Speaking of best in the world, the “Double Plateau” 9th green is in the running for one my favorite greens in the world.
If you asked me to name my favorite, rapid-fire without thinking about it, this would likely be my answer.
As you make your way around Fishers you might find yourself occasionally feeling out of breath.
For what is a relatively flat island, there’s a surprising amount of elevation change on the course.
Much of this is brilliantly worked into the hole design, like on the wonderful 1oth “Knoll” hole with a steep walk up to the green.
Or the phenomenal 4th Punchbowl. I spent a lot of time just standing and admiring that green site.
Bad Weather at Fishers Island
Unfortunately, as you can tell from my photos of the day, the weather wasn’t on our side during my one visit here.
The plus is that it didn’t rain.
The minus is that, we couldn’t really see much. At all.
The exception was about a 30-minute window during our second round, where we saw some blue sky, and I was able to get great views of the 11th – 14th holes.
However, the fog did nothing to dampen our spirits.
After all, rounds like this don’t come around all that often (for most of us), so I was determined to enjoy every second of it.
Final Thoughts on Fishers Island
If I had to compare Fishers Island to one other course I’ve played, it would be Maidstone.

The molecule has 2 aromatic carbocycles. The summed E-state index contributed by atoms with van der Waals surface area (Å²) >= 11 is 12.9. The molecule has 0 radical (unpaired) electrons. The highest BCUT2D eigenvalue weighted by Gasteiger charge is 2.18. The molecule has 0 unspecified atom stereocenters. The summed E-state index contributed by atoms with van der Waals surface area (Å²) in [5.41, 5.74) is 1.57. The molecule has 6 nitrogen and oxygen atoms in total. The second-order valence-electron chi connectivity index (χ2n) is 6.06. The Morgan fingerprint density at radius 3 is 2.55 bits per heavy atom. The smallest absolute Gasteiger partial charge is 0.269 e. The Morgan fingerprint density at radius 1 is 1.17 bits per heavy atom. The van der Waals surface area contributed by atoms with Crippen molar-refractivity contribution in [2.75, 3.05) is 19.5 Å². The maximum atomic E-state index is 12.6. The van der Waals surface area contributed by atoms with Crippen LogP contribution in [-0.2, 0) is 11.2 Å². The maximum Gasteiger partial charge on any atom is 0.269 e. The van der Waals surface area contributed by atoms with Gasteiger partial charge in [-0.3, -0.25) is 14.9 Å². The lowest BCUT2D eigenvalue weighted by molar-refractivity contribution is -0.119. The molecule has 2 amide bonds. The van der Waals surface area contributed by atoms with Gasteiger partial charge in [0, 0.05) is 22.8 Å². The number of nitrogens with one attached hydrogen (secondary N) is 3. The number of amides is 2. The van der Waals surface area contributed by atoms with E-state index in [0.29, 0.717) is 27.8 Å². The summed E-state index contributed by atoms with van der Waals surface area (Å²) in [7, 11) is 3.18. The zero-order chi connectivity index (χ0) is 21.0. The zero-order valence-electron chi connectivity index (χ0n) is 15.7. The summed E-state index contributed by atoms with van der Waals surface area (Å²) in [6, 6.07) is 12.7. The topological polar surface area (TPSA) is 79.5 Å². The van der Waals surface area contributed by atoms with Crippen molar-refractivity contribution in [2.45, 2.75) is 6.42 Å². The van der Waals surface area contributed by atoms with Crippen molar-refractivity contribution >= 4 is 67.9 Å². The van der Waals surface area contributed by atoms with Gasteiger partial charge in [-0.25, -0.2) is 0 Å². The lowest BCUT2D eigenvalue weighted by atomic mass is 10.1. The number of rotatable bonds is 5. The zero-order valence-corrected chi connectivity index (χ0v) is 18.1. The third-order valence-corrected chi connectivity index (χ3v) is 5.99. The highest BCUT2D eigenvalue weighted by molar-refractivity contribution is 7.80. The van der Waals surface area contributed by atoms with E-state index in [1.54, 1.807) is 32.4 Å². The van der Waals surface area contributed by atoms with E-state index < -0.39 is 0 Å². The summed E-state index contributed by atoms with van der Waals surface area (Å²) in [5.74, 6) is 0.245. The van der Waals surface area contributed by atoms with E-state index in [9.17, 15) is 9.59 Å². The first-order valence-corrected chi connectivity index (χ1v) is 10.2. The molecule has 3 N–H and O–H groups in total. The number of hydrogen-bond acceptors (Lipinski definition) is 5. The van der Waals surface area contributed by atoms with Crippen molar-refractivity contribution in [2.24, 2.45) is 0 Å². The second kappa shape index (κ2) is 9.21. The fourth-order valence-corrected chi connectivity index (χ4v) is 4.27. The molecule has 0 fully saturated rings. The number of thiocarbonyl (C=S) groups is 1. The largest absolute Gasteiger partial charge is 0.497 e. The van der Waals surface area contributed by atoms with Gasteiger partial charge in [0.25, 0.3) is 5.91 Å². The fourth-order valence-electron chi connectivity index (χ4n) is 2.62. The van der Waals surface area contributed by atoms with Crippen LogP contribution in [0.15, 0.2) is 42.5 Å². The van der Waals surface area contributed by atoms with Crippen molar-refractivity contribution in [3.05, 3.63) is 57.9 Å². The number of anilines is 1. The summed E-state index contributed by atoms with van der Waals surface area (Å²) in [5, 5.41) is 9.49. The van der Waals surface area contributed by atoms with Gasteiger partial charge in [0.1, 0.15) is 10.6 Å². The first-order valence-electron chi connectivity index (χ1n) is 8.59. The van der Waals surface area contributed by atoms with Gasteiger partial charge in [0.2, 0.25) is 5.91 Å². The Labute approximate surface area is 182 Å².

Obviously, this is another very exclusive place, but there are some similar vibes on the course.
Both are from a different era. They aren’t long. They’ve got some quirk to them. They’re ok if the fairways aren’t a lush green. They’ve got insane views. And despite very well-heeled memberships, everything on the course feels understated.
With most rounds I play I feel like I can get excited for the next time I’ll be back.
But with Fishers Island? I legitimately don’t know if I’ll ever have the opportunity again.
It’s a small membership, it’s about as hard to get to as any course in America, and with so many people clamoring to play it these days, I imagine it will make opportunities to do so that much more difficult.
But I’m thankful for the chance I had to visit.
Golf is such a special game. It takes you to places you’d never expect to visit with people you’d be unlikely to meet otherwise.
As I got in the car, and boarded the ferry, and waited for the train, and endured the 3 hour ride, and hopped on the subway to go back to Brooklyn – I thought about all of this.
About how a 24-hour whirlwind journey to a tiny island, thousands of miles from my home, to hit a little white ball around a waterfront field, became one of the most memorable days of my life.
And when you have the opportunity to visit Fishers Island Club? I imagine it will become one of the most memorable of yours as well.
Can’t find a way on? Here’s the list of the rest of the best golf courses in New York.